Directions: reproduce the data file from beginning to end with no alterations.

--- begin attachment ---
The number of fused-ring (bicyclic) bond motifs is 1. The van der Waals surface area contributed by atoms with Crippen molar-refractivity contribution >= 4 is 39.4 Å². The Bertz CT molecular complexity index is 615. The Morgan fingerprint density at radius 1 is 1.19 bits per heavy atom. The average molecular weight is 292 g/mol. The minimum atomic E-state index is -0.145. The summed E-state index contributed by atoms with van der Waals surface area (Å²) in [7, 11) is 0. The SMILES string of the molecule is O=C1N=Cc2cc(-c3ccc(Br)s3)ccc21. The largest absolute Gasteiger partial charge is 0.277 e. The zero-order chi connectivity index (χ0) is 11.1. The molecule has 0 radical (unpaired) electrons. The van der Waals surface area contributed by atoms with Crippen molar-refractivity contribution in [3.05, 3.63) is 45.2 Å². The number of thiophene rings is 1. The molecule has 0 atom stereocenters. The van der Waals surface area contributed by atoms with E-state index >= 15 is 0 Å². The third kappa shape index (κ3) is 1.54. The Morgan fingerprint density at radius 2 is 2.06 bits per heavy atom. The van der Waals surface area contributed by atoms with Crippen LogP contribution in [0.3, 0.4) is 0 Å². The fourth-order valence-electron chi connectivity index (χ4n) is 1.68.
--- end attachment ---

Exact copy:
The number of fused-ring (bicyclic) bond motifs is 1. The van der Waals surface area contributed by atoms with Crippen molar-refractivity contribution >= 4 is 39.4 Å². The Bertz CT molecular complexity index is 615. The Morgan fingerprint density at radius 1 is 1.19 bits per heavy atom. The average molecular weight is 292 g/mol. The minimum atomic E-state index is -0.145. The summed E-state index contributed by atoms with van der Waals surface area (Å²) in [7, 11) is 0. The SMILES string of the molecule is O=C1N=Cc2cc(-c3ccc(Br)s3)ccc21. The largest absolute Gasteiger partial charge is 0.277 e. The zero-order chi connectivity index (χ0) is 11.1. The molecule has 0 radical (unpaired) electrons. The van der Waals surface area contributed by atoms with Crippen molar-refractivity contribution in [3.05, 3.63) is 45.2 Å². The number of thiophene rings is 1. The molecule has 0 atom stereocenters. The van der Waals surface area contributed by atoms with E-state index >= 15 is 0 Å². The third kappa shape index (κ3) is 1.54. The Morgan fingerprint density at radius 2 is 2.06 bits per heavy atom. The van der Waals surface area contributed by atoms with Crippen LogP contribution in [0.3, 0.4) is 0 Å². The fourth-order valence-electron chi connectivity index (χ4n) is 1.68.